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Oscar trial: Nel accuses Pistorius of faking tears

Emsie Ferreira

Prosecutor Gerrie Nel has accused Oscar Pistorius of faking emotional distress while being cross-examined about shooting Reeva Steenkamp.

Oscar Pistorius. (AFP)

Prosecutor Gerrie Nel accused Oscar Pistorius on Monday of faking emotional distress on the witness stand. He contended this was happening because Pistorius knew his version of why he shot and killed his girlfriend Reeva Steenkamp did not hold water. 

As the disabled Olympic athlete broke down under cross-examination in the high court in Pretoria, Nel asked point-blank: "Mr Pistorius you are not using your emotional state as an escape, are you?"

Pistorius, who risks a life sentence for premeditated murder, protested that he had become emotional because he was recalling a traumatic event.

In his fourth day of facing questions from Nel, Pistorius insisted he had not intended to fire his 9mm pistol when he sent four shots into a locked toilet door in his house on Valentine's Day last year, fatally wounding the 29-year-old Steenkamp.

Pistorius said his arm had not been extended, but bent when he pulled the trigger, adding: "I didn't intend to fire, but I fired. I fired my firearm out of fear, by accident."

Nel said this response constituted two legal defences and reminded Pistorius that he was only entitled to one. "Your defence has now changed, Sir, from putative self-defence to involuntary action," Nel stated incredulously, before asking whether Pistorius would at least concede that he had aimed his firearm at the door because he believed danger to lurk behind it.

Pistorius replied that he had not. "So it was just luck that the gun was pointed at the door?" the prosecutor asked.

Pistorius retorted: "It wasn't luck. She lost her life."

He has told the court he was alarmed by the sound of a bathroom window being slid open and rushed to confront a suspected intruder, but Nel contends that he deliberately shot Steenkamp after a row.

Wailed and retched
Pistorius has testified that he has been on tranquillisers for the past year, and has wailed in torment and retched at several points in the six-week-old trial as he listening to descriptions of Steenkamp's injuries.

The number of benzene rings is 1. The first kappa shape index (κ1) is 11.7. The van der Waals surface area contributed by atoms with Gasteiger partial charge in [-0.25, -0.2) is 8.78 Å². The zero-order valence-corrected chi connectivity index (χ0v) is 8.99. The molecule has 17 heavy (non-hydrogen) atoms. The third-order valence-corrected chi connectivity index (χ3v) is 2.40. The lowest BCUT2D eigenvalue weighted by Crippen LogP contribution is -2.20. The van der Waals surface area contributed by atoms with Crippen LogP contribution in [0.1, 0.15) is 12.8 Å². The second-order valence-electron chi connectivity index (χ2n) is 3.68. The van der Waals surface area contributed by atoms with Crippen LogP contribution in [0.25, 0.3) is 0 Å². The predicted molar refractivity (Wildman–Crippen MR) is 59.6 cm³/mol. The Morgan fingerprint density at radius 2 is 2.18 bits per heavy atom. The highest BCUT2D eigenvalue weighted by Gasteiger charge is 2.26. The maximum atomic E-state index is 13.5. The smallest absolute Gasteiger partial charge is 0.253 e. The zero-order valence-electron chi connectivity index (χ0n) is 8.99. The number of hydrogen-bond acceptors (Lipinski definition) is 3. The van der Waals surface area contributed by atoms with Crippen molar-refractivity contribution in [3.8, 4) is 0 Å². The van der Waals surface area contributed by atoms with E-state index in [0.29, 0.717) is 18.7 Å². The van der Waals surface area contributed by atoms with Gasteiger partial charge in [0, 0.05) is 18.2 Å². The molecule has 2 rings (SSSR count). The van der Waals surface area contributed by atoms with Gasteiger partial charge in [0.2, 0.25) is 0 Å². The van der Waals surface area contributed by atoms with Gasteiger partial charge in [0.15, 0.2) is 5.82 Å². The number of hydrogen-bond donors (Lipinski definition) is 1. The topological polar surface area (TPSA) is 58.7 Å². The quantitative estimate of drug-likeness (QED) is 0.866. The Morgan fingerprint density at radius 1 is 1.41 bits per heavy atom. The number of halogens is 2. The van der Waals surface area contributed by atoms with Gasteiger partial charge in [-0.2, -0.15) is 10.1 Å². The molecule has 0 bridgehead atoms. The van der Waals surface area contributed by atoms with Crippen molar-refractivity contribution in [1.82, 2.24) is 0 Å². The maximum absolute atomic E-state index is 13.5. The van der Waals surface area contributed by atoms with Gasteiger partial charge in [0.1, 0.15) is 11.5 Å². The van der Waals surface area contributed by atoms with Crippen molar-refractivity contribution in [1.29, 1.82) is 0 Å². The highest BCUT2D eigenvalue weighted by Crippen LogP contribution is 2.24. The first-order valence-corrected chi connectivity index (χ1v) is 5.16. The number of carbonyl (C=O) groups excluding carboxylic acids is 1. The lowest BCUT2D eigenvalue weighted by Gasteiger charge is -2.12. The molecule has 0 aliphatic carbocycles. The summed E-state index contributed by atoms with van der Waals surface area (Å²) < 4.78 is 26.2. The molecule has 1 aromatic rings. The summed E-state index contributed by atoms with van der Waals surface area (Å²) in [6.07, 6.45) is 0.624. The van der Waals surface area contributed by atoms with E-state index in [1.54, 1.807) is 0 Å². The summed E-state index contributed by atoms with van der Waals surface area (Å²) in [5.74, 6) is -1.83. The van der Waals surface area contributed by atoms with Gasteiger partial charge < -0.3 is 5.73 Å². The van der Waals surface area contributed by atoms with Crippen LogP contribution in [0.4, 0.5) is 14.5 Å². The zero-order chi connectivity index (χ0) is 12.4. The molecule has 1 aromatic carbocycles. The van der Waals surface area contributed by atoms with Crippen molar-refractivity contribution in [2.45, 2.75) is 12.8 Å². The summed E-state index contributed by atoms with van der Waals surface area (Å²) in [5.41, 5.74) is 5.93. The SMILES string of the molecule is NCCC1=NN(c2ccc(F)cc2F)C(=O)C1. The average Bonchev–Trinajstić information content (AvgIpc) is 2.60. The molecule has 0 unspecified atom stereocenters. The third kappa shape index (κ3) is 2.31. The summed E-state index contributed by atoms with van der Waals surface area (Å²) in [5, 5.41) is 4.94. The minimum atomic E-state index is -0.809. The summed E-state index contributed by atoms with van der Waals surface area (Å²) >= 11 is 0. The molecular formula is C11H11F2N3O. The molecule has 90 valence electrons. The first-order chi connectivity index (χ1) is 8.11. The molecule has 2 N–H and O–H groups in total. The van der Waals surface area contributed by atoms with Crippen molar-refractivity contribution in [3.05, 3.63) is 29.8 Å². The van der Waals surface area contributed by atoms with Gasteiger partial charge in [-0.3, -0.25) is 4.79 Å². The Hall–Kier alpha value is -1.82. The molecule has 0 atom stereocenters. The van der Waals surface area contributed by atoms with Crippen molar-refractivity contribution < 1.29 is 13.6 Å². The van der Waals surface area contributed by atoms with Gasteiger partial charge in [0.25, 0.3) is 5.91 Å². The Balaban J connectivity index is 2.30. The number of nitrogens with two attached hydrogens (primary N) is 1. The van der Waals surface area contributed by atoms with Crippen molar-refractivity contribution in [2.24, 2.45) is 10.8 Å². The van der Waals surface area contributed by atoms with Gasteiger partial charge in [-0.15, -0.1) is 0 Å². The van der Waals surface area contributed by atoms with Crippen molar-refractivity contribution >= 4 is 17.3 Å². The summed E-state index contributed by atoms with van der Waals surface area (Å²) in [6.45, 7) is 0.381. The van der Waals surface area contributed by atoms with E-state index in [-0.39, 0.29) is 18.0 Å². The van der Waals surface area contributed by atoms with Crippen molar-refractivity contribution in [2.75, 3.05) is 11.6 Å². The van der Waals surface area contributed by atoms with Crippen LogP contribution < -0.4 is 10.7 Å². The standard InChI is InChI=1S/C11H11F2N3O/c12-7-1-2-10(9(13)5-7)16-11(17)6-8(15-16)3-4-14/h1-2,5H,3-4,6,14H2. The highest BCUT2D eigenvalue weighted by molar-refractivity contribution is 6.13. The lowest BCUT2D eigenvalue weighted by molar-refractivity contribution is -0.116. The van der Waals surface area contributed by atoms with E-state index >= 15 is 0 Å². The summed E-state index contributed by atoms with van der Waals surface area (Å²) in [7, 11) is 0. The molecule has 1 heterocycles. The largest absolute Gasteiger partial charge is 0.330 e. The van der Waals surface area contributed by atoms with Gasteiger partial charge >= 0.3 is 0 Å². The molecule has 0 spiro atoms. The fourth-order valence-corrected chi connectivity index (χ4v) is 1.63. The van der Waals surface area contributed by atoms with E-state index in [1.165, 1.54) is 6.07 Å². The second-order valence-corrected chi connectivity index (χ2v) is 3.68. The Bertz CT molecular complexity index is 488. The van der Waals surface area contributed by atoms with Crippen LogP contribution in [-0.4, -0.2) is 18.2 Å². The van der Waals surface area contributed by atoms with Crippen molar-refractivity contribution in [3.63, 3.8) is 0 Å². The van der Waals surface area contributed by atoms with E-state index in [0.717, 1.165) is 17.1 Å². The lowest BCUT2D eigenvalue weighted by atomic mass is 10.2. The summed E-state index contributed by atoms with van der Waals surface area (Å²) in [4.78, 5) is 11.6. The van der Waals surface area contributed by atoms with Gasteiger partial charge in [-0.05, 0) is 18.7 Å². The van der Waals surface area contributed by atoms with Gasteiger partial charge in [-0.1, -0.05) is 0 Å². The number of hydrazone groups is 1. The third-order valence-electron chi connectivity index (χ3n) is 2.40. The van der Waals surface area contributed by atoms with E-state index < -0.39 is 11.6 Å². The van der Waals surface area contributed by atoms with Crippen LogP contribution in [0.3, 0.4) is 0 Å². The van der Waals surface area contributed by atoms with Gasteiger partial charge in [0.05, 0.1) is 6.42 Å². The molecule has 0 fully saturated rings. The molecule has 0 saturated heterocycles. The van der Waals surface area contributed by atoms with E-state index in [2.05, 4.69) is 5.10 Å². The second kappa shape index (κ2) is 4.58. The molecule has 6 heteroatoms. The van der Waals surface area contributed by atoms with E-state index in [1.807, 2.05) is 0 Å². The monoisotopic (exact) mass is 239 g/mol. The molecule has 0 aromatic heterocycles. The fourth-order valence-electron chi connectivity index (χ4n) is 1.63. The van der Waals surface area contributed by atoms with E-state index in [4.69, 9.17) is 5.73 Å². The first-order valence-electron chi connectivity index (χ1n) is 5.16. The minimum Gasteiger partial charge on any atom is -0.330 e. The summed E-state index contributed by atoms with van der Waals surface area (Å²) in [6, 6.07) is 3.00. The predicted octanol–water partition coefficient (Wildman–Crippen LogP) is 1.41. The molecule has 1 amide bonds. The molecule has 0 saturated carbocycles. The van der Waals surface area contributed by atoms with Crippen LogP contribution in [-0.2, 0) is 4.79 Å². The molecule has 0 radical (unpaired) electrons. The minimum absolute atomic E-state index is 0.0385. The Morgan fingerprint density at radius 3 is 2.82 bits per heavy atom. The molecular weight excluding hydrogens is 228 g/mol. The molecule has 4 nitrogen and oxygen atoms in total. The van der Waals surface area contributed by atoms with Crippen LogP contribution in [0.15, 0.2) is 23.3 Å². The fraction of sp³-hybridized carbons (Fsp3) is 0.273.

On Monday, he was frequently reduced to tears by Nel whose scathing manner drew several reprimands from Judge Thokozile Masipa.

Pistorius wept as Nel pressed him to recall the exact words he used to order the intruder from his home before firing the shots that hit Steenkamp in the hip, arm and head. After a long pause, the athlete cried: "I said 'Get the fuck out of my house, get the fuck out of my house'."

Masipa adjourned court and when it resumed Nel returned to the point and suggested Pistorius had snapped because he had in fact directed that phrase at Steenkamp after they had argued violently.

"Is that what you had shouted at Reeva?" asked the prosecutor.

Soon afterwards, Pistorius again broke down when Nel alleged he knew he was aiming at Steenkamp and had in fact adjusted his aim when he heard a wooden magazine rack move, betraying her position behind the door.

"I did not fire at Reeva [Steenkamp]," the accused sobbed, again prompting an adjournment.

Main argument
As Nel began his questioning on Monday, he warned Pistorius that his main argument for the day would be that he was tailoring his evidence to support an improbable version of events. The prosecutor repeatedly told Pistorius that he had strayed far from his evidence-in-chief on many points, including where he had placed the electric fan he said he had moved around the bed before hearing a suspicious noise. 

Initially Pistorius said he had placed it in front of a window, but he has changed his account to locate it at the foot of the bed.

Nel said the position of the fan, a pair of jeans and a blood-spattered duvet and a pair of flip-flops all contradicted his account. He zoomed in on Steenkamp's white flip-flops and asked why these were found on the left side of the bed when Pistorius testified that exceptionally he had slept on that side because of a shoulder injury.

And, Nel added, why were all her other clothes apart from these and the jeans packed into an overnight bag? When Pistorius could not provide an answer, Nel put it to him: "She wanted to leave ... and you shot her."

He ridiculed Pistorius's claim that he had realised he must have mistaken Steenkamp for an intruder immediately after discovering that she was not in bed. Why, he asked, did he not check whether she was hiding elsewhere and why did he continue to clutch his gun as if he might still be under threat from an intruder?

Pistorius said it was because he was still hoping that the burglar scenario was in fact true though feared it was not. When Nel scoffed, the judge intervened to support Pistorius's answer. "I don't think so, you may think one thing but hope another thing," she said.

The trial continues on Tuesday, with Pistorius due back on the stand. – Sapa

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